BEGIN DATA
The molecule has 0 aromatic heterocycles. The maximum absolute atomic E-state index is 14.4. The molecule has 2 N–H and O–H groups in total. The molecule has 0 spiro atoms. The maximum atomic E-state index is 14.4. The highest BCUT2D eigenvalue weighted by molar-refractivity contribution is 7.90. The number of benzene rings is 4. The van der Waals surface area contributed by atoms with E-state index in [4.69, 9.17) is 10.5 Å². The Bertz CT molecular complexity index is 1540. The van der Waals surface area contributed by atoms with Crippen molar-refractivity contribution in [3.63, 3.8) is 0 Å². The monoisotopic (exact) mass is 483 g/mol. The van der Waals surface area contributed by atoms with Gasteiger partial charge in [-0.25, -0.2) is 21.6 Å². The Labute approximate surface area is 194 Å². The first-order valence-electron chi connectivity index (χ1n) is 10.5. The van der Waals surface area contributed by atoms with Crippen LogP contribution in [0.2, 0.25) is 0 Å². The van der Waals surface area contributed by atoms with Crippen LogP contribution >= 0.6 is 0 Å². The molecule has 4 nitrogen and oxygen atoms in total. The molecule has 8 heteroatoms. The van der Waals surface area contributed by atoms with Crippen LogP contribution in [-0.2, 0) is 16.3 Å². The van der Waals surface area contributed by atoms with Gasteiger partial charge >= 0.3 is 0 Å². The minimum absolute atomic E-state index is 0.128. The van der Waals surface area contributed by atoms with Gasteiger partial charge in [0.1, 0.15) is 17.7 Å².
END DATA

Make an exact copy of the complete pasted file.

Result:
The molecule has 0 aromatic heterocycles. The maximum absolute atomic E-state index is 14.4. The molecule has 2 N–H and O–H groups in total. The molecule has 0 spiro atoms. The maximum atomic E-state index is 14.4. The highest BCUT2D eigenvalue weighted by molar-refractivity contribution is 7.90. The number of benzene rings is 4. The van der Waals surface area contributed by atoms with E-state index in [4.69, 9.17) is 10.5 Å². The Bertz CT molecular complexity index is 1540. The van der Waals surface area contributed by atoms with Crippen molar-refractivity contribution in [3.63, 3.8) is 0 Å². The monoisotopic (exact) mass is 483 g/mol. The van der Waals surface area contributed by atoms with Gasteiger partial charge in [-0.25, -0.2) is 21.6 Å². The Labute approximate surface area is 194 Å². The first-order valence-electron chi connectivity index (χ1n) is 10.5. The van der Waals surface area contributed by atoms with Crippen LogP contribution in [0.2, 0.25) is 0 Å². The van der Waals surface area contributed by atoms with Crippen LogP contribution >= 0.6 is 0 Å². The molecule has 4 nitrogen and oxygen atoms in total. The molecule has 8 heteroatoms. The van der Waals surface area contributed by atoms with Crippen LogP contribution in [-0.2, 0) is 16.3 Å². The van der Waals surface area contributed by atoms with Gasteiger partial charge >= 0.3 is 0 Å². The minimum absolute atomic E-state index is 0.128. The van der Waals surface area contributed by atoms with Gasteiger partial charge in [0.1, 0.15) is 17.7 Å².